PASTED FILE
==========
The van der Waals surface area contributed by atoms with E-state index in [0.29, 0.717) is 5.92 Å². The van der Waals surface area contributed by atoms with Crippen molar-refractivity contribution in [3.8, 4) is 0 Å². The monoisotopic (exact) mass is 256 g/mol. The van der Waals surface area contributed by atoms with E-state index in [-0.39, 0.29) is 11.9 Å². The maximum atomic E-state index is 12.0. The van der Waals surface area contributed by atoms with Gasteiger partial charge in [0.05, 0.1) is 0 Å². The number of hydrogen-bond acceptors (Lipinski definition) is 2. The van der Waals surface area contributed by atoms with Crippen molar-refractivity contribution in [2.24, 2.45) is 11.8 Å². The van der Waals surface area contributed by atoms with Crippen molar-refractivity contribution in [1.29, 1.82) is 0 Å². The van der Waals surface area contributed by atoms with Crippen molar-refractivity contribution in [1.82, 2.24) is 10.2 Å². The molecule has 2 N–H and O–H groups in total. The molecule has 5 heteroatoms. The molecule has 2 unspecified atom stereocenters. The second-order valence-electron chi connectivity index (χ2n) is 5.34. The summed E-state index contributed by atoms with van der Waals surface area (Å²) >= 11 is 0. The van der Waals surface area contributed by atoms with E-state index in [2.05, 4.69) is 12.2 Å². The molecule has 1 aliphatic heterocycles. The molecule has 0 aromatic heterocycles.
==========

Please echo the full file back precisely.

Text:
The van der Waals surface area contributed by atoms with E-state index in [0.29, 0.717) is 5.92 Å². The van der Waals surface area contributed by atoms with Crippen molar-refractivity contribution in [3.8, 4) is 0 Å². The monoisotopic (exact) mass is 256 g/mol. The van der Waals surface area contributed by atoms with E-state index in [-0.39, 0.29) is 11.9 Å². The maximum atomic E-state index is 12.0. The van der Waals surface area contributed by atoms with Gasteiger partial charge in [0.05, 0.1) is 0 Å². The number of hydrogen-bond acceptors (Lipinski definition) is 2. The van der Waals surface area contributed by atoms with Crippen molar-refractivity contribution in [2.24, 2.45) is 11.8 Å². The van der Waals surface area contributed by atoms with Crippen molar-refractivity contribution in [1.29, 1.82) is 0 Å². The van der Waals surface area contributed by atoms with Crippen molar-refractivity contribution in [1.82, 2.24) is 10.2 Å². The molecule has 2 N–H and O–H groups in total. The molecule has 5 heteroatoms. The molecule has 2 unspecified atom stereocenters. The second-order valence-electron chi connectivity index (χ2n) is 5.34. The summed E-state index contributed by atoms with van der Waals surface area (Å²) >= 11 is 0. The van der Waals surface area contributed by atoms with E-state index in [2.05, 4.69) is 12.2 Å². The molecule has 1 aliphatic heterocycles. The molecule has 0 aromatic heterocycles.